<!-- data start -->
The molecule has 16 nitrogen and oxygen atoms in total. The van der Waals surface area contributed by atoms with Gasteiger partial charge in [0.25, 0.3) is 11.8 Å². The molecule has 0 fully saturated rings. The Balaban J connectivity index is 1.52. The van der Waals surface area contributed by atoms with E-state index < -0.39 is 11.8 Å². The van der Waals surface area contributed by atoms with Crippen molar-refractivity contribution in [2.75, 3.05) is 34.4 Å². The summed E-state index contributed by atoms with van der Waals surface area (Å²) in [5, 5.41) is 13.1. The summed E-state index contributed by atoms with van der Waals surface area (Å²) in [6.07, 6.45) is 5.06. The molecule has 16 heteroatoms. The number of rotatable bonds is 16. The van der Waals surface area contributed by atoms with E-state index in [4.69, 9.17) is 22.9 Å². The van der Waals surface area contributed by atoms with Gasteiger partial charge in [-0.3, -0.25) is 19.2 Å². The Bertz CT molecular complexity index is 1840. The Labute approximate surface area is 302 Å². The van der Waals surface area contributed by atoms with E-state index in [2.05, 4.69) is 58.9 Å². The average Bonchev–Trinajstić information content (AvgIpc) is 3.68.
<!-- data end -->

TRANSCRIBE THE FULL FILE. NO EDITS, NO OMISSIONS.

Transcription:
The molecule has 16 nitrogen and oxygen atoms in total. The van der Waals surface area contributed by atoms with Gasteiger partial charge in [0.25, 0.3) is 11.8 Å². The molecule has 0 fully saturated rings. The Balaban J connectivity index is 1.52. The van der Waals surface area contributed by atoms with E-state index < -0.39 is 11.8 Å². The van der Waals surface area contributed by atoms with Crippen molar-refractivity contribution in [2.75, 3.05) is 34.4 Å². The summed E-state index contributed by atoms with van der Waals surface area (Å²) in [5, 5.41) is 13.1. The summed E-state index contributed by atoms with van der Waals surface area (Å²) in [6.07, 6.45) is 5.06. The molecule has 16 heteroatoms. The number of rotatable bonds is 16. The van der Waals surface area contributed by atoms with E-state index in [4.69, 9.17) is 22.9 Å². The van der Waals surface area contributed by atoms with Gasteiger partial charge in [-0.3, -0.25) is 19.2 Å². The Bertz CT molecular complexity index is 1840. The Labute approximate surface area is 302 Å². The van der Waals surface area contributed by atoms with E-state index in [2.05, 4.69) is 58.9 Å². The average Bonchev–Trinajstić information content (AvgIpc) is 3.68.